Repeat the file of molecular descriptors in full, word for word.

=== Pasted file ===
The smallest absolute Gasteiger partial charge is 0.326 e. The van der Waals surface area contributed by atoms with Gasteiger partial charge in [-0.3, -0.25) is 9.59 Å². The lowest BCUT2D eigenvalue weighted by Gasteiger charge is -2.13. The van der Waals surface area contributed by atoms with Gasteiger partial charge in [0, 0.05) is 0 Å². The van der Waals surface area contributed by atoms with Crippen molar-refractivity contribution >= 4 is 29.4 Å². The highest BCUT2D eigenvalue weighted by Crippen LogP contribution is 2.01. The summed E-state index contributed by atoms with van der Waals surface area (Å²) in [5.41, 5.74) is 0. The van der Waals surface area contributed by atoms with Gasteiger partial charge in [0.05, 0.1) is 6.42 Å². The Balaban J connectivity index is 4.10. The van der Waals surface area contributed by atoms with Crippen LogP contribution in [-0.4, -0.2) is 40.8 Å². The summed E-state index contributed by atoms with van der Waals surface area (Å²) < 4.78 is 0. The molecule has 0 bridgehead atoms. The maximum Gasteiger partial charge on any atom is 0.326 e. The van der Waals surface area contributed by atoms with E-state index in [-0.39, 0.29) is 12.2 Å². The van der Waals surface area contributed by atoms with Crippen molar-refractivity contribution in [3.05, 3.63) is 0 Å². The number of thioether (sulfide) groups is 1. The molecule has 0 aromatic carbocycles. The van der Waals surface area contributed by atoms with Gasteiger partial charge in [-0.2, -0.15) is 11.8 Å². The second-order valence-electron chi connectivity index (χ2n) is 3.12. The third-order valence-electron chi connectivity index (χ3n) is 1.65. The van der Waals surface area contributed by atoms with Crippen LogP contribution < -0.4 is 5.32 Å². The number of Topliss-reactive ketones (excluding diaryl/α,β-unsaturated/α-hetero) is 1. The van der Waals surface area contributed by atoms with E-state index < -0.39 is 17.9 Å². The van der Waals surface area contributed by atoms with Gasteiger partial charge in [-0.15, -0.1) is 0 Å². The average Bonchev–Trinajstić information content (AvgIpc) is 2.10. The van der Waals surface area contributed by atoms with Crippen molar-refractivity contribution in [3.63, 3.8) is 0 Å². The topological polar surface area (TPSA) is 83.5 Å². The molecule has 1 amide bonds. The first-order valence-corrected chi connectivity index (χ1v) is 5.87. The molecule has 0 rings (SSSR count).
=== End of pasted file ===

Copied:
The smallest absolute Gasteiger partial charge is 0.326 e. The van der Waals surface area contributed by atoms with Gasteiger partial charge in [-0.3, -0.25) is 9.59 Å². The lowest BCUT2D eigenvalue weighted by Gasteiger charge is -2.13. The van der Waals surface area contributed by atoms with Gasteiger partial charge in [0, 0.05) is 0 Å². The van der Waals surface area contributed by atoms with Crippen molar-refractivity contribution >= 4 is 29.4 Å². The highest BCUT2D eigenvalue weighted by Crippen LogP contribution is 2.01. The summed E-state index contributed by atoms with van der Waals surface area (Å²) in [5.41, 5.74) is 0. The van der Waals surface area contributed by atoms with Gasteiger partial charge in [0.05, 0.1) is 6.42 Å². The Balaban J connectivity index is 4.10. The van der Waals surface area contributed by atoms with Crippen LogP contribution in [-0.4, -0.2) is 40.8 Å². The summed E-state index contributed by atoms with van der Waals surface area (Å²) < 4.78 is 0. The molecule has 0 bridgehead atoms. The maximum Gasteiger partial charge on any atom is 0.326 e. The van der Waals surface area contributed by atoms with E-state index in [-0.39, 0.29) is 12.2 Å². The van der Waals surface area contributed by atoms with Crippen molar-refractivity contribution in [3.05, 3.63) is 0 Å². The number of thioether (sulfide) groups is 1. The molecule has 0 aromatic carbocycles. The van der Waals surface area contributed by atoms with Gasteiger partial charge in [-0.2, -0.15) is 11.8 Å². The second-order valence-electron chi connectivity index (χ2n) is 3.12. The third-order valence-electron chi connectivity index (χ3n) is 1.65. The van der Waals surface area contributed by atoms with Crippen LogP contribution < -0.4 is 5.32 Å². The number of Topliss-reactive ketones (excluding diaryl/α,β-unsaturated/α-hetero) is 1. The van der Waals surface area contributed by atoms with E-state index < -0.39 is 17.9 Å². The van der Waals surface area contributed by atoms with Gasteiger partial charge in [-0.15, -0.1) is 0 Å². The average Bonchev–Trinajstić information content (AvgIpc) is 2.10. The van der Waals surface area contributed by atoms with Crippen molar-refractivity contribution in [3.63, 3.8) is 0 Å². The topological polar surface area (TPSA) is 83.5 Å². The molecule has 1 amide bonds. The first-order valence-corrected chi connectivity index (χ1v) is 5.87. The molecule has 0 rings (SSSR count).